One of the problems with a rebasing project such as the one running at the moment is that the output of armies can outstrip my ability to play wargames. I suppose I am just that sort of person, a ‘completer’ in psychological terms. I have set my project end, which is to have rebased all my renaissance soldiers to current standards, and the project dominates my hobby time. Despite the estimable Mrs P reminding me that it is only a hobby and, in some senses, it does not matter. I agree entirely; I just cannot stop.

Still, I did manage a rebasing hiatus to put the Mughals on the table. I have no nice narrative for this; it was vaguely conceptualized as a Rajput rebellion against the local Mughal forces. The armies were put together based on what I have and on the DBR army lists, of which more is to be said later, probably.

The opening dispositions were as follows:

The Mughals are to the left, musketeers nearest the camera, followed by a base of rockets, infantry, archers and heavy cavalry on the far side, with the general and another elephant base as the reserve. The Rajputs are to the right, with a base of light cavalry, a block of archers, another block of archers and their lancer armed cavalry on the far side. The only reserve is the general’s cavalry base. The figures are a mix of Irregular colonial Indians and Baccus classical Indians. The buildings too are a mix of manufacturers, Irregular, Leven and I have forgotten what else.

Now the battle was close fought and I had to make up a fair few rules as I went along (which was part of the point). According to my reading elephants are not keen on gunpowder weapons, but that was not an issue here because the Rajputs did not have any. The rockets had to throw a six to hit anything and failed dismally. I really am not sure whether that was harsh or not.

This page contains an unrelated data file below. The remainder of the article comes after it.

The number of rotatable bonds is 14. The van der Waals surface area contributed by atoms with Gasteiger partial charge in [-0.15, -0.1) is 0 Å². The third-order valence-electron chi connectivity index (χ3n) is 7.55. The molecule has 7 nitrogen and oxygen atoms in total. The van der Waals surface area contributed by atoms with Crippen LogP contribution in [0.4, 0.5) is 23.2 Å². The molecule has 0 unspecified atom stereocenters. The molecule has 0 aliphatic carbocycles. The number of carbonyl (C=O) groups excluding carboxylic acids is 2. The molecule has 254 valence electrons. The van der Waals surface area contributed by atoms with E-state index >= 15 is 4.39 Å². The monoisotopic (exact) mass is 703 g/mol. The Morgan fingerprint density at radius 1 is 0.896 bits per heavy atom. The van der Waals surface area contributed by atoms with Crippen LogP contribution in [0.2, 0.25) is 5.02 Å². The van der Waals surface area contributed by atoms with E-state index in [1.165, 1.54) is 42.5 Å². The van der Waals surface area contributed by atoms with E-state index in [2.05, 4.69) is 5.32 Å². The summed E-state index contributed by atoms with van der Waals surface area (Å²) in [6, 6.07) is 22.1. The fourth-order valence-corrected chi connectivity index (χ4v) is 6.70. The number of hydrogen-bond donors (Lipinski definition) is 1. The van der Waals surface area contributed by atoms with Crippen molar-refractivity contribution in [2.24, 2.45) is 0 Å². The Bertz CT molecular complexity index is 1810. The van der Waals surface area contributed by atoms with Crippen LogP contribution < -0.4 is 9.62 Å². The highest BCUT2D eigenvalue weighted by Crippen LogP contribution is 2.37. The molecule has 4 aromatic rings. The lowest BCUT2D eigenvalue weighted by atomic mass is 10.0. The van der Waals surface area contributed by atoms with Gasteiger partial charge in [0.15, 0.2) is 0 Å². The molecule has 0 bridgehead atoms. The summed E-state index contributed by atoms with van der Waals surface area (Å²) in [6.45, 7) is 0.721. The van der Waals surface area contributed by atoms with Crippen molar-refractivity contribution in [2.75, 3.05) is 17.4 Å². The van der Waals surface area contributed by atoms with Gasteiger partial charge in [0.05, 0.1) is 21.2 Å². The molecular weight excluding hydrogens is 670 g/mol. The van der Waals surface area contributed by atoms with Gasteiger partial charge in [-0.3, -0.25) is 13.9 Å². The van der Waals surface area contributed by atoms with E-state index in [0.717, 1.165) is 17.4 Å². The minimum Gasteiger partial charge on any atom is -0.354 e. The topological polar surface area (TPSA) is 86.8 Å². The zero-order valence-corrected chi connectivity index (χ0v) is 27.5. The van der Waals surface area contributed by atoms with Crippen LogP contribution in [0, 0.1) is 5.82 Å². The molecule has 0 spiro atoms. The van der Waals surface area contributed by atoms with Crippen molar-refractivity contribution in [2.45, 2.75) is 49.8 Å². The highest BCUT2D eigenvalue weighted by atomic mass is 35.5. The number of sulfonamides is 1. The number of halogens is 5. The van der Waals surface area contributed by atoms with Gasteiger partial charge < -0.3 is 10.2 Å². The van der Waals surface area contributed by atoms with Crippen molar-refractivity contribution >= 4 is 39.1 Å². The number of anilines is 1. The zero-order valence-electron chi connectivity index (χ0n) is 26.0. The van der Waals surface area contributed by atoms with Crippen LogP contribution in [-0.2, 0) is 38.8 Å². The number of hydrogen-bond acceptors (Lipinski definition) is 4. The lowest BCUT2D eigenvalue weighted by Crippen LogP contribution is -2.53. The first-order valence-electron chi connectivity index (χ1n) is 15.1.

Most of the action was on the Rajput right, where their heavy cavalry made a bit of a mess of the Mughals, but not a total one and the semi-victorious lancers were charged by the Mughal reserve elephants, partially successfully. The centre and Rajput right were confined to a long-range exchange of arrows and gunpowder, to everyone’s detriment.

The successful Rajput lancers returned and overran some Mughal archers on the central hillock while the Mughal elephants threatened the right of the Rajput centre. The lancers then charged the elephant in flank and routed it (it being the Mughal general), carried on and routed the accompanying Mughal cavalry and at that point the Mughal army broke.

In the picture, the Mughal general can be seen routing at top right, the successful Rajput cavalry just above the gun (which is my tempo marker) and the only lightly engaged centres and near wings of both armies sitting waiting just out of range of each other. The second Mughal elephant (with the shaken marker) is top centre having been brought to a standstill by the Rajput cavalry.

At the same time as running the battle, I was also reading Gommons’ book on Mughal Warfare (Gommans, J., Mughal Warfare (London: Routledge, 2002)). This throws up some problems with the DBR army lists for the Indian subcontinent. The main issue is that Gommons insists that the Mughal army remained, into the eighteenth century, one based on heavy cavalry and light horse archers. Now, of course, he could be wrong, and I intend to look into it, but there is very little light horse in any of the DBR Indian army lists.